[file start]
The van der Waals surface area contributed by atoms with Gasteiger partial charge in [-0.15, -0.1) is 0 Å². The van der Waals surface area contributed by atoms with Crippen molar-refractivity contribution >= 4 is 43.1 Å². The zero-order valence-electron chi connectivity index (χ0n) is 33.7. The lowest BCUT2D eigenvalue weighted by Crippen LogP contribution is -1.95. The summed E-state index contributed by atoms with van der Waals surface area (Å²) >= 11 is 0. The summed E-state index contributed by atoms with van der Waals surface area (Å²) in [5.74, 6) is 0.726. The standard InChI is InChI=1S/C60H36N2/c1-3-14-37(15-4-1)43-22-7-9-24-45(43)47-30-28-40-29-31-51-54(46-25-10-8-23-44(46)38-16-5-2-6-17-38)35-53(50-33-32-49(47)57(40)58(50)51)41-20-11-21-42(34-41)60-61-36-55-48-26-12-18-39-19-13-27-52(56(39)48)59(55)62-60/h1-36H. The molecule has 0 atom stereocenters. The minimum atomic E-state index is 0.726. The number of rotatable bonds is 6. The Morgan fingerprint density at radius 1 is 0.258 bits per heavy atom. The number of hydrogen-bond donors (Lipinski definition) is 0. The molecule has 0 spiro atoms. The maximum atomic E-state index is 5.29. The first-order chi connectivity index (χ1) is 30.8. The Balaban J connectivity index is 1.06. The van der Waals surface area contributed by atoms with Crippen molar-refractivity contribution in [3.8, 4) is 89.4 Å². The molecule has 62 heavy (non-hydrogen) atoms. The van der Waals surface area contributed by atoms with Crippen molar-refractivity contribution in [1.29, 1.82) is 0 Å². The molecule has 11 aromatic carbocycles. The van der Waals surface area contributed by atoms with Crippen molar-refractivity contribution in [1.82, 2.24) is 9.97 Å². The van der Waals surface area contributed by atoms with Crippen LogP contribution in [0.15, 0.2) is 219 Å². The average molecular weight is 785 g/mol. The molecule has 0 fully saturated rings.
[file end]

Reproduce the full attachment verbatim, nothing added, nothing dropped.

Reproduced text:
The van der Waals surface area contributed by atoms with Gasteiger partial charge in [-0.15, -0.1) is 0 Å². The van der Waals surface area contributed by atoms with Crippen molar-refractivity contribution >= 4 is 43.1 Å². The zero-order valence-electron chi connectivity index (χ0n) is 33.7. The lowest BCUT2D eigenvalue weighted by Crippen LogP contribution is -1.95. The summed E-state index contributed by atoms with van der Waals surface area (Å²) >= 11 is 0. The summed E-state index contributed by atoms with van der Waals surface area (Å²) in [5.74, 6) is 0.726. The standard InChI is InChI=1S/C60H36N2/c1-3-14-37(15-4-1)43-22-7-9-24-45(43)47-30-28-40-29-31-51-54(46-25-10-8-23-44(46)38-16-5-2-6-17-38)35-53(50-33-32-49(47)57(40)58(50)51)41-20-11-21-42(34-41)60-61-36-55-48-26-12-18-39-19-13-27-52(56(39)48)59(55)62-60/h1-36H. The molecule has 0 atom stereocenters. The minimum atomic E-state index is 0.726. The number of rotatable bonds is 6. The Morgan fingerprint density at radius 1 is 0.258 bits per heavy atom. The number of hydrogen-bond donors (Lipinski definition) is 0. The molecule has 0 spiro atoms. The maximum atomic E-state index is 5.29. The first-order chi connectivity index (χ1) is 30.8. The Balaban J connectivity index is 1.06. The van der Waals surface area contributed by atoms with Crippen molar-refractivity contribution in [3.8, 4) is 89.4 Å². The molecule has 62 heavy (non-hydrogen) atoms. The van der Waals surface area contributed by atoms with Crippen molar-refractivity contribution in [1.29, 1.82) is 0 Å². The molecule has 11 aromatic carbocycles. The van der Waals surface area contributed by atoms with Crippen molar-refractivity contribution in [1.82, 2.24) is 9.97 Å². The van der Waals surface area contributed by atoms with Crippen LogP contribution in [0.15, 0.2) is 219 Å². The average molecular weight is 785 g/mol. The molecule has 0 fully saturated rings.